Greece Will Not Stop "Syrian Express" Tankers
Over the weekend, Dimitrios Velanis, the Greek government's special advisor on Russian relations, told Russian state media that Greece will not interfere with Russian product tankers headed to and from the Syrian conflict.
A report by Reuters last week revealed that Russian-flagged tankers are carrying jet fuel to Syria in contravention of EU sanctions, and that these vessels have stopped at Greek and Cypriot ports during these voyages. In addition to these port calls, vessels using the main trade routes from the Black Sea to the Mediterranean, like those on Russia's "Syrian Express" supply route, must transit Greek territorial seas in the Aegean (innocent passage).
A spokeswoman for EU foreign affairs told Reuters that the implementation of the EU restrictions lay with member states, like Greece and Cyprus. "We trust that competent authorities are complying with their obligation to ensure respect of the restrictive measures in place and to pursue any circumvention attempts," she added.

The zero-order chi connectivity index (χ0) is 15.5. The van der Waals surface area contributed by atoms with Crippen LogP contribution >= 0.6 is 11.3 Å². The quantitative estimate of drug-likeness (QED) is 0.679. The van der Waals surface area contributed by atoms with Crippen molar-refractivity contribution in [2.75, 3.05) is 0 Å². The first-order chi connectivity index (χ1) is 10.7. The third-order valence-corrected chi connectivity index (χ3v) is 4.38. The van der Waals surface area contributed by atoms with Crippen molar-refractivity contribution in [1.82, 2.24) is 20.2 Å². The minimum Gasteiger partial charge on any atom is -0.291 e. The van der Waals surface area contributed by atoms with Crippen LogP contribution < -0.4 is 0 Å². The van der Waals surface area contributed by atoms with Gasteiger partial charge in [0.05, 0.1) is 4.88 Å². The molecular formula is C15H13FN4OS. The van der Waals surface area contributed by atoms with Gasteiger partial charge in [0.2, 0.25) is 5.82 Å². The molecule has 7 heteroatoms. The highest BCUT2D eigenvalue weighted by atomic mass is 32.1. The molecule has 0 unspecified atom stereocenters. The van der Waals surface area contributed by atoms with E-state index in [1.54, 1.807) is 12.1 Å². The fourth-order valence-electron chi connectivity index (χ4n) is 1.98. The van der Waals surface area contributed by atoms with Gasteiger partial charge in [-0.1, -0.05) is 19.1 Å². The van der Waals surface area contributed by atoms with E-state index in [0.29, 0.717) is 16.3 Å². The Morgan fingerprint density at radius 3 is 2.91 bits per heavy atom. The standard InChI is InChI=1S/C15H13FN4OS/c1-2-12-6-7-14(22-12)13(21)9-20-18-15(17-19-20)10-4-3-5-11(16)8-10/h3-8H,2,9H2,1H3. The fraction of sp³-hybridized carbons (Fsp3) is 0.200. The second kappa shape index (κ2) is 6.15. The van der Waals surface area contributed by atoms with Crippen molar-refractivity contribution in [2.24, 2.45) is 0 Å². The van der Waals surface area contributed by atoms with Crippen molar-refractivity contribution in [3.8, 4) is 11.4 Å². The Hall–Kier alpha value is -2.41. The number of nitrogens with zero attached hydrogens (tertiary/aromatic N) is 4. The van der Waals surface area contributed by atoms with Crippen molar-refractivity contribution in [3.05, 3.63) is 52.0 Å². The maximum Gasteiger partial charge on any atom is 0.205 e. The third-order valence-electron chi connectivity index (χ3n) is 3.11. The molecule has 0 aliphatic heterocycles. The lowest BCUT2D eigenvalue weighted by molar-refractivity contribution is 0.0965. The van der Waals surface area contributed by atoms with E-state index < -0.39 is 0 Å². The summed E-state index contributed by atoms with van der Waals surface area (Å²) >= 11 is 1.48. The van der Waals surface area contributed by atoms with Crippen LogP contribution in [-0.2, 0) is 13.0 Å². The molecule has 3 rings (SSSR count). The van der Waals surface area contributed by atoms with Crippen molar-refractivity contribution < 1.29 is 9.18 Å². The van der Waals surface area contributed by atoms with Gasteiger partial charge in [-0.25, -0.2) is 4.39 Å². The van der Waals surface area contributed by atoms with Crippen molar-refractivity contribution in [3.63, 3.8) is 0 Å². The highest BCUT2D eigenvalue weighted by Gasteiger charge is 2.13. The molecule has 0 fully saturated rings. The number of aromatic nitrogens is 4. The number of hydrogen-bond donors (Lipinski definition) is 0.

However, Velanis told RIA Novosti that he views the situation from the Russian perspective. “The sanctions put in place by the EU and by NATO do not affect Russia, since it is not a member of these organizations,” he said. “We understand that Russia‘s intervention in Syria, with its navy and air forces, needs of course to keep them going. Planes don’t fly without fuel."
Velanis cast doubt on Western assertions that Russian and Syrian bombing campaigns over Aleppo have caused excessive civilian casualties.
Velanis is an advocate for greater ties with Moscow, arguing that Russian contributions could be important to the attempt to revive the Greek economy. He told Greek daily Avgi in May that "the Greek government is doing everything to launch growth and we believe growth will include Russia.”